Last month I took my son Blaise out to lunch at his favorite diner.“Wait!” I implored as I teetered across the parking lot after him. “I can’t go that fast. Walking in these new shoes is like walking on stilts.”
Blaise turned and glanced down at my feet, encased in a pair of brand new embroidered espadrilles with 2-inch wedge heels. “What are those, your midlife crisis shoes?”
Definitely. With four kids in college and one in junior high, it’s high time for my midlife crisis. Shoes are cheaper than a boob job, a tummy tuck or a new car. That was my rationale, anyway, when I decided to spring for a pair of comfortable heels.
Except that now I had to wonder if “comfortable heels” was an oxymoron. Imported from Spain, those ankle-twisting espadrilles had called my name from the top shelf of a boutique while I was shopping with my daughter, Taylor. Taylor’s blond curls, blue eyes and perfect runner’s body make her look runway ready in anything from flip flops to Gortex boots, but she’s a sucker for pretty shoes. When she spotted these exotic espadrilles, she had to try them. “These are the most comfortable shoes I’ll ever own,” she declared.
Since I was footing the bill, Taylor urged me to buy a matching pair. “You’ll love them,” she said.
I didn’t. As it turned out, my luncheon foray in espadrilles was a near-death experience when I tipped over into a pothole, then had to curl my toes like Aladdin so I wouldn’t fall out of my shoes while climbing up the diner stairs.
I came home feeling old. I grew up in the age of platforms, kind of like the ones Meryl Streep struts around in during Mama Mia, and I loved how they made me look leggy, hip-swishing and, well, taller. I’m 5’3” on my best posture days, so wearing heels in my youth was a guarantee that I could reach the wine glasses on the top shelf. Besides my platforms, I owned red stilettos, pointy black boots and working women’s pumps. As a young woman I always chose beauty over comfort: I had lethal chandelier earrings that scraped my neck, tummy-tightening pantyhose and underwire bras that could come unleashed at any moment and stab me through the ribcage. God, I looked good.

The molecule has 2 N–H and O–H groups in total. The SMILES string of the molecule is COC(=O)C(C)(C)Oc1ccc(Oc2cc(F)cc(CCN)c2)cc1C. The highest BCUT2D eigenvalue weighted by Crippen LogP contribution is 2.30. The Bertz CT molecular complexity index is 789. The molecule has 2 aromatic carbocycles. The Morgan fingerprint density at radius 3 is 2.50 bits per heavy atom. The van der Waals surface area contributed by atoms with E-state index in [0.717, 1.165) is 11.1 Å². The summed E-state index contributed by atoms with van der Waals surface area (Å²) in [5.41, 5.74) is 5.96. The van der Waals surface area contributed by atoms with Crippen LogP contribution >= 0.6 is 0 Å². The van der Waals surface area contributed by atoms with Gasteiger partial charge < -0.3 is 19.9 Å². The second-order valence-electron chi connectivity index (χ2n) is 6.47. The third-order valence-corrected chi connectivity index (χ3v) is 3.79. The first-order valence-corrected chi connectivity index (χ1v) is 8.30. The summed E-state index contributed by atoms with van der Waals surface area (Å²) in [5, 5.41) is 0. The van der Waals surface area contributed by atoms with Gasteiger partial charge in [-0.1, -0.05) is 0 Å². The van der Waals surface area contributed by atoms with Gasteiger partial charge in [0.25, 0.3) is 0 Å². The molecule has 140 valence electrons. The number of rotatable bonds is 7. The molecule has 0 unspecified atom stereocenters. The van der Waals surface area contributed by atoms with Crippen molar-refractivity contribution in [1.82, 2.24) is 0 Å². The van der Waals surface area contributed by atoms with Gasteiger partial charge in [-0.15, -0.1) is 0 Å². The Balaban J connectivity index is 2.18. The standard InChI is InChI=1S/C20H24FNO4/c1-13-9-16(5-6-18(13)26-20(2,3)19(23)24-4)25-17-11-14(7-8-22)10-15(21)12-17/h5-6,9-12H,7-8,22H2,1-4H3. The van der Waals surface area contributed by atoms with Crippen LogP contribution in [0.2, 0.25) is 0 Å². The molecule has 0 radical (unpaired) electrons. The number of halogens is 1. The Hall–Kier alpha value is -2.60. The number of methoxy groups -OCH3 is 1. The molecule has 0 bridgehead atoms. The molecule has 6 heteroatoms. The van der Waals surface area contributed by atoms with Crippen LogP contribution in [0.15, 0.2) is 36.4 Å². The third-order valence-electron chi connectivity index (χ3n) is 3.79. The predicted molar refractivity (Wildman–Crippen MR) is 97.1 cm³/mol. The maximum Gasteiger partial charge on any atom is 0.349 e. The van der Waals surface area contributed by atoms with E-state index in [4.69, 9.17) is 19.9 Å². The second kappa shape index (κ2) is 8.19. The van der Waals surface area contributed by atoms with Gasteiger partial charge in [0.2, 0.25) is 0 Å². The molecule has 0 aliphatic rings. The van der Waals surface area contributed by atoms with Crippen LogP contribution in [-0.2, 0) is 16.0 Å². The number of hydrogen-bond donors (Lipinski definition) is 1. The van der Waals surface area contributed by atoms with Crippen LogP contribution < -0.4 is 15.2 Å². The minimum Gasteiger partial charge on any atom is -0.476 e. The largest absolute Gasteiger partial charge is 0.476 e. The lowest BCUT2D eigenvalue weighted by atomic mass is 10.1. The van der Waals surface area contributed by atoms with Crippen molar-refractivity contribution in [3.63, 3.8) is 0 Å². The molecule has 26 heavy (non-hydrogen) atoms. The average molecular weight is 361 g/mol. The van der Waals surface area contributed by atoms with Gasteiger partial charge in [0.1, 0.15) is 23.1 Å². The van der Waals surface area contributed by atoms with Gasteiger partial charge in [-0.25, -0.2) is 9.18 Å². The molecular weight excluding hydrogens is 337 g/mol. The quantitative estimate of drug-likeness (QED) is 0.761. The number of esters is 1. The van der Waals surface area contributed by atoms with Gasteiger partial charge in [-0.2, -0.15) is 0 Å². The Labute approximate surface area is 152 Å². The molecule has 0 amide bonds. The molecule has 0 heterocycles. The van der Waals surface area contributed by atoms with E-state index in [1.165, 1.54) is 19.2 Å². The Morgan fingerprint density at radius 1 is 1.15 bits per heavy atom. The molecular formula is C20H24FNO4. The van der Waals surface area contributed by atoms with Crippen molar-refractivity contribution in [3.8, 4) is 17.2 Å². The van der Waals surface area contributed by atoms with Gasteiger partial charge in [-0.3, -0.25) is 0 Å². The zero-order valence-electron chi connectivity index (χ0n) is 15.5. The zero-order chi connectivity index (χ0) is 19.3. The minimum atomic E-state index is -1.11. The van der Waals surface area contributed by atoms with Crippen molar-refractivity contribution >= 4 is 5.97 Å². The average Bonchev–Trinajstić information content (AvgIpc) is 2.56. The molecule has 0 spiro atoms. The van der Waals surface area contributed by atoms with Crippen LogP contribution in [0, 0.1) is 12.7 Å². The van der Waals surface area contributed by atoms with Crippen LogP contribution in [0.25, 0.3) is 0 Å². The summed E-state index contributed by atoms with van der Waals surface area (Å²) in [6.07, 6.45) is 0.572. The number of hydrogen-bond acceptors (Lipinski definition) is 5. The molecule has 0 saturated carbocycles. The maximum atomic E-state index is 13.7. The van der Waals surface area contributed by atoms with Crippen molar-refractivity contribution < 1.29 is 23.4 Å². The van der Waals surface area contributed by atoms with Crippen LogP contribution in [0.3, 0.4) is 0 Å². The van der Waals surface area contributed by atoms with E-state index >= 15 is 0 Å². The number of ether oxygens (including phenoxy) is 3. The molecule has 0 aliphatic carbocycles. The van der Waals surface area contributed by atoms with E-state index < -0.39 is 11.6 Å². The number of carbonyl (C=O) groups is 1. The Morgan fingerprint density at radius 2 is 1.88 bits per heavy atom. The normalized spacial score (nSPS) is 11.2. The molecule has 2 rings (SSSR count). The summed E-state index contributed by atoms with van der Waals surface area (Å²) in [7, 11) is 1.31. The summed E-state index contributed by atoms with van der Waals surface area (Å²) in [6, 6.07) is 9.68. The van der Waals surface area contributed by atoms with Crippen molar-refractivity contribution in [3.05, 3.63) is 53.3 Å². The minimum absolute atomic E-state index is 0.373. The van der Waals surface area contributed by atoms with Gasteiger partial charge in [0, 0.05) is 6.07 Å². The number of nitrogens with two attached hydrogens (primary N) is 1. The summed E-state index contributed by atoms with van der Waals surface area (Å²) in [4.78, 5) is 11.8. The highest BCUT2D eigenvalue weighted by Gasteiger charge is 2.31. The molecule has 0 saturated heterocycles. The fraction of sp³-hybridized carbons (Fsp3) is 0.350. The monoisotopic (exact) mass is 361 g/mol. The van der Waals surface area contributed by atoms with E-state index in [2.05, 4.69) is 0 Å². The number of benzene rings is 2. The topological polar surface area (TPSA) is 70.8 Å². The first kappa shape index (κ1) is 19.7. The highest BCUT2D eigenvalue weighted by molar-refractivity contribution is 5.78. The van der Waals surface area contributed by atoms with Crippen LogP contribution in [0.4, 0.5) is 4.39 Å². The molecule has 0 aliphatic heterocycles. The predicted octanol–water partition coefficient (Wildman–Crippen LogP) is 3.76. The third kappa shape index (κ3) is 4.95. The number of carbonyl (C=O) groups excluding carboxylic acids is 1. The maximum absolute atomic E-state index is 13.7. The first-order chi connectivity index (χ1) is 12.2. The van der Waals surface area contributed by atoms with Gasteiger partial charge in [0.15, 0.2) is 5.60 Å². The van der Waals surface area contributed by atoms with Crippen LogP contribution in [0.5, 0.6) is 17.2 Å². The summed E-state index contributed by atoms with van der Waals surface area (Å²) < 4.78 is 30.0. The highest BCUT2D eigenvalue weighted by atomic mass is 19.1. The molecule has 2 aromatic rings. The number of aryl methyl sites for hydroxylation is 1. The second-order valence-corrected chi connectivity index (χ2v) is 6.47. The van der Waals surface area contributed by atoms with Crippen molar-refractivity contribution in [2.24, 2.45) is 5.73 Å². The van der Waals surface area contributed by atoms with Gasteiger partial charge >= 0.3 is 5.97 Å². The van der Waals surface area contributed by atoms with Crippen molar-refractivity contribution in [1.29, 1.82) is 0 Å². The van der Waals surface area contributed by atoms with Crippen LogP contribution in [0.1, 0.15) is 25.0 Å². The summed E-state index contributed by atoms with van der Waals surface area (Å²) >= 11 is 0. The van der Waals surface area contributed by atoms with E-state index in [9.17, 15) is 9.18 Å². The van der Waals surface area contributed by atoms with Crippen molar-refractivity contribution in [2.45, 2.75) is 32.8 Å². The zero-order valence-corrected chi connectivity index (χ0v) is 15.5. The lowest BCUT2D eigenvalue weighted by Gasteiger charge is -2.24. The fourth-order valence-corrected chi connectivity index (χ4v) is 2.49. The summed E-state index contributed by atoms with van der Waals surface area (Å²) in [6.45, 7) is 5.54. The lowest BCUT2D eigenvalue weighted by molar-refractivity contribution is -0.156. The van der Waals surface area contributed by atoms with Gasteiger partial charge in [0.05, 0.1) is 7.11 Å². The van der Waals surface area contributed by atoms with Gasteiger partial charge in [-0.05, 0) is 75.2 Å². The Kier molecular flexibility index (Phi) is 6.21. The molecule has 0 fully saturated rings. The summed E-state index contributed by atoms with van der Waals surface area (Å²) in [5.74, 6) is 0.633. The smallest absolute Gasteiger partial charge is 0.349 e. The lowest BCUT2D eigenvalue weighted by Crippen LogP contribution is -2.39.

Then, somewhere between motherhood and deciding to work in a home office, I took off my earrings and kicked off my heels in favor of sensible flats. My favorite shoes are black, round-toed Merrills that make me look like a nun, no matter how often I tell myself that they make me look like a British mystery novelist hiking the moors.
The night after my espadrilles escapade, I modeled the Merrills for my stepson Drew, who just finished a film internship in Los Angeles and is the family’s resident fashionista. “What do you think of these shoes?” I asked.
“They scream ‘unavailable,’” he said at once. “But at least they’re one step up from Crocs.”
That did it. I set out on a mission. There had to be comfortable heels out there. After all, I am no reality show virgin. I’ve seen Dancing with the Stars. Those people don’t just walk in heels, they dance in them! Even intellectual women manage to get around in heels. Sure, Supreme Court nominee Sonia Sotomayor fell and cracked her ankle while rushing to board an airplane in heels. But there she was, just minutes later, filmed using crutches but wearing a sexy black high heel on her good foot!
For my next foray into the upper reaches of footwear, I went with a pair of cute gray El Naturalista shoes stamped with abstract ivory designs. They had a respectable heel, just under two inches of comfy looking cork. I fell in love with the little frog label, too.
The woman in the shoe store gushed. “Naturalistas are made of all natural materials, so they’re not just good for your feet. They’re good for the environment!”
“Great,” I said. “But can I walk in them?”
“You’ll never need another pair of shoes,” she vowed.
Okay, maybe she didn’t mean to say that. What shoe clerk would ever tell you to put your wallet away? The point is, I bought that pair of shoes for philosophical reasons: I wanted to be a Naturalista! According to the company’s web site, “Naturalistas start their journey observing everything that surrounds them. They travel through the world and observe it, becoming impregnated by its textures, its colors, its lines… and after a thousand journeys, real and imaginary, they discover that a single idea brings us together. Whatever our race or culture… we all walk in search of happiness. Movement is El Naturalista´s reason to exist. That is why we enjoy creating comfortable and attractive footwear, that helps us to move along the amazing journey of life.”
Formerly impregnated with children, as a Naturalista I could now bravely move along in my amazing journey of life in environmentally correct high heels! I was ready to become impregnated anew with textures, colors and lines.
Alas, my journey proved to be a short one. I wore my new Naturalistas to a marketing meeting – they went perfectly with my swishy gray mid-calf skirt and slinky black sweater – only to tear them off the minute I was out in the hallway an hour later.